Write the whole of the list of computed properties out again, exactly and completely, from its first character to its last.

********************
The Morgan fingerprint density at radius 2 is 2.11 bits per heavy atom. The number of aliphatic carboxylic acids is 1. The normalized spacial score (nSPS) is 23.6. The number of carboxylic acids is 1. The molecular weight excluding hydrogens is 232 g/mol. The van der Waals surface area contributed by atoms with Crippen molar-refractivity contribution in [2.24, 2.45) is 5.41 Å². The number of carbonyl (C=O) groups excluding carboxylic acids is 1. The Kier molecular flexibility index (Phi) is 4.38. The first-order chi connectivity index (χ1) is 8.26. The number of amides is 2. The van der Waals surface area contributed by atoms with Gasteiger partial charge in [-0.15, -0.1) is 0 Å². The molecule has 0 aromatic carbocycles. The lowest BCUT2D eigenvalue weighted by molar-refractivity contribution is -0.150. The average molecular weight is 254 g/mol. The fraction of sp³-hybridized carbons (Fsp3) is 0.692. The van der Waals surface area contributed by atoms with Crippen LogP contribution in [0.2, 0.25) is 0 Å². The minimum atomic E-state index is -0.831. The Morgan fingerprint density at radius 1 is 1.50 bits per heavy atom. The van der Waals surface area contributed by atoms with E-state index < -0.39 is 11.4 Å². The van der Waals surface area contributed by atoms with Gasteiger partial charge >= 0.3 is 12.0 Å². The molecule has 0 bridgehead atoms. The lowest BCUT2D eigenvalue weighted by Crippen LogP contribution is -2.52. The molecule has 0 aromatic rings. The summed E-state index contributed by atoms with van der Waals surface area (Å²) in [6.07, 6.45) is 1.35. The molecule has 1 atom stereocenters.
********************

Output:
The Morgan fingerprint density at radius 2 is 2.11 bits per heavy atom. The number of aliphatic carboxylic acids is 1. The normalized spacial score (nSPS) is 23.6. The number of carboxylic acids is 1. The molecular weight excluding hydrogens is 232 g/mol. The van der Waals surface area contributed by atoms with Crippen molar-refractivity contribution in [2.24, 2.45) is 5.41 Å². The number of carbonyl (C=O) groups excluding carboxylic acids is 1. The Kier molecular flexibility index (Phi) is 4.38. The first-order chi connectivity index (χ1) is 8.26. The number of amides is 2. The van der Waals surface area contributed by atoms with Gasteiger partial charge in [-0.15, -0.1) is 0 Å². The molecule has 0 aromatic carbocycles. The lowest BCUT2D eigenvalue weighted by molar-refractivity contribution is -0.150. The average molecular weight is 254 g/mol. The fraction of sp³-hybridized carbons (Fsp3) is 0.692. The van der Waals surface area contributed by atoms with Crippen LogP contribution in [0.2, 0.25) is 0 Å². The minimum atomic E-state index is -0.831. The Morgan fingerprint density at radius 1 is 1.50 bits per heavy atom. The van der Waals surface area contributed by atoms with E-state index < -0.39 is 11.4 Å². The van der Waals surface area contributed by atoms with Gasteiger partial charge >= 0.3 is 12.0 Å². The molecule has 0 bridgehead atoms. The lowest BCUT2D eigenvalue weighted by Crippen LogP contribution is -2.52. The molecule has 0 aromatic rings. The summed E-state index contributed by atoms with van der Waals surface area (Å²) in [6.07, 6.45) is 1.35. The molecule has 1 atom stereocenters.